MTA plans mirror infamous monorail mistake of 1960s

Recalling the Metropolitan Transit Authority’s refusal of the Alweg Monorail Company’s offer, Beverly Hills Unified School district continues its fight against MTA
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(PR NewsChannel) / June 5, 2013 / BEVERLY HILLS, Calif. 

Beverly Hills Unified School DistrictIn light of the recent controversy surrounding the Metropolitan Transit Authority and the organization’s questionable decisions and research, many critics are likening MTA’s actions to the infamous monorail refusal of the early 1960s.

As The Monorail Society reports, in 1963 the Alweg Monorail Company, looking to establish a major foothold in urban transit, approached the MTA with a proposal for a rapid transit system that would serve the San Fernando Valley, the Wilshire corridor, the San Bernardino corridor and downtown Los Angeles.

Already world famous for its demonstration at the 1962 Seattle Century 21 Exposition, Alweg proposed a rail line 43 miles in length that would completely absolve the city of Los Angeles of any construction or financial risks.

“This is a turn-key proposal in which a group will share risk, finance the construction, and turn over to MTA a completed and operating system to be repaid from MTA revenues,” said Alweg president, Sixten Holmquist in a letter to the MTA, dated June 4th, 1963.

Costing $105,275,000 for the entire system, Alweg also agreed to conduct expansion studies for the entire Los Angeles area if the offer was accepted.

However, despite widespread excitement over the proposal, support for the project quickly disappeared, and the proposal was denied.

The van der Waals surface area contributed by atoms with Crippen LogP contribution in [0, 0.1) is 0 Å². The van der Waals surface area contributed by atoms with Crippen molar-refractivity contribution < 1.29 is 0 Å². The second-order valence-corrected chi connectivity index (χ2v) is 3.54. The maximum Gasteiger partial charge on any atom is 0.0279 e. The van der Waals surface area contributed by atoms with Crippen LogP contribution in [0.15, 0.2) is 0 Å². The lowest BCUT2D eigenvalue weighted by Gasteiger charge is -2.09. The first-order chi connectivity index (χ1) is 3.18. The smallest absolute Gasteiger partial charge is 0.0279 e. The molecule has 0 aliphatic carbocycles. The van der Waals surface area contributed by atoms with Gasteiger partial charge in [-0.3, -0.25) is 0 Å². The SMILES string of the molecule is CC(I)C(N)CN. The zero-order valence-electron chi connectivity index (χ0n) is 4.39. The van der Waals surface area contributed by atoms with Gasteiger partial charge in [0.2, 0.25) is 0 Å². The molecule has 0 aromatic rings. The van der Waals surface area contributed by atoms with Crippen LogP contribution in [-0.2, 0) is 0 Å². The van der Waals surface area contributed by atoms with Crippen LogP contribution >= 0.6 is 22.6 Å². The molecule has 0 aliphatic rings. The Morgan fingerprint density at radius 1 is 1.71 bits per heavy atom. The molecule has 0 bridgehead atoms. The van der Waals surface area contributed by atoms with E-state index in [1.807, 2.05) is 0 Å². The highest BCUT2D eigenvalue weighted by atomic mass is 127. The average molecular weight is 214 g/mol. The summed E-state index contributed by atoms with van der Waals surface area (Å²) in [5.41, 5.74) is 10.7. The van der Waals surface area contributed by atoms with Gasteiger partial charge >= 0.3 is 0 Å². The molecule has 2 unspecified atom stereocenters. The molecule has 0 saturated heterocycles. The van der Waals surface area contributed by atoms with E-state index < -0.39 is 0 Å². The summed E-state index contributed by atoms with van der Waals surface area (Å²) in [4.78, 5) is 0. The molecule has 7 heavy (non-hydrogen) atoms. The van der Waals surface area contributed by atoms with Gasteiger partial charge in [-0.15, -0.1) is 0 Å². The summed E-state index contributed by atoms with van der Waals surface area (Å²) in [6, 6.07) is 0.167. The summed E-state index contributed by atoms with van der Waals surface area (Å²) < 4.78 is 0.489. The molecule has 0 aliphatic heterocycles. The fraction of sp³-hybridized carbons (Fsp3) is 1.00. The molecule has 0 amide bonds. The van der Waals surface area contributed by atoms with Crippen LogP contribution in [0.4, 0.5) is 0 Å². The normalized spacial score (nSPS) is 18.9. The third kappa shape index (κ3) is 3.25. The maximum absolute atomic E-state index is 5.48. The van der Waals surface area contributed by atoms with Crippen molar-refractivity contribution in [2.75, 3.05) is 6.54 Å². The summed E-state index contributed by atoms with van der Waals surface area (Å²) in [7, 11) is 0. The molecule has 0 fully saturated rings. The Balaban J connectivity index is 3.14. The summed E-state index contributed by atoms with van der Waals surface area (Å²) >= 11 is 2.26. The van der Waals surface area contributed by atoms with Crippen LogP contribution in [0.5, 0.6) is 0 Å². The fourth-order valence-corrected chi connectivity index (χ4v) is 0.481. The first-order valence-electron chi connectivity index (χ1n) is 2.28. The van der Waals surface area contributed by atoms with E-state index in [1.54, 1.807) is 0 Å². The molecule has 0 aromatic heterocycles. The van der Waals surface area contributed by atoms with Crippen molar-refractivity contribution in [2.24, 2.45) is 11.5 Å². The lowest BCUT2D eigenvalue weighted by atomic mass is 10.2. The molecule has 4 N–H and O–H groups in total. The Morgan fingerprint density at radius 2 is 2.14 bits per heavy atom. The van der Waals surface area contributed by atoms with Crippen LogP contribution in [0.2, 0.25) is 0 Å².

Instead of this innovative and almost risk-free proposal, the MTA later developed a subway system that covers a small portion of what the LA Monorail alignment would have covered but at an exponentially higher price. As the Monorail Society notes, at the cost of billions of dollars to taxpayers, the current system still doesn’t cover enough area to be of great value to most LA basin citizens.

On the topic of the current subway system and the Alweg proposal, world-renowned sci-fi writer Ray Bradbury recently wrote, “So kill the subway and telephone Alweg Monorail to accept their offer, made 30 years ago, to erect 12 crosstown monorails–free, gratis–if we let them run the traffic. I was there the afternoon our supervisors rejected that splendid offer, and I was thrown out of the meeting for making impolite noises.”

Widely regarded as one of LA’s worst decisions, many observers are beginning to notice the poor thinking behind the LA monorail denial is starting to sound strangely similar to the MTA of today.

Whether it’s the organization’s flawed science regarding the Beverly Hills High School faults or its steadfast refusal to alter its position in light of the California Geological Survey debunking its research, the MTA’s questionable decision making processes are striking some as eerily close to history repeating itself.

At just nine miles, the impending Westside subway extension is forecasted to carry only four percent of overall ridership for an exorbitant $9 billion.

“This county deserves to have its transportation decisions made in the most financially feasible way possible, in a way that uses less waste and more logic” said Jake Manaster, BHUSD’s Board of Education president. “The political aspects that are seemingly driving these illogical financial moves are both interesting and troubling.”

Glenn Selig
PR Firm: The Publicity Agency
(310) 598-3367

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SOURCE:  Beverly Hills Unified School District

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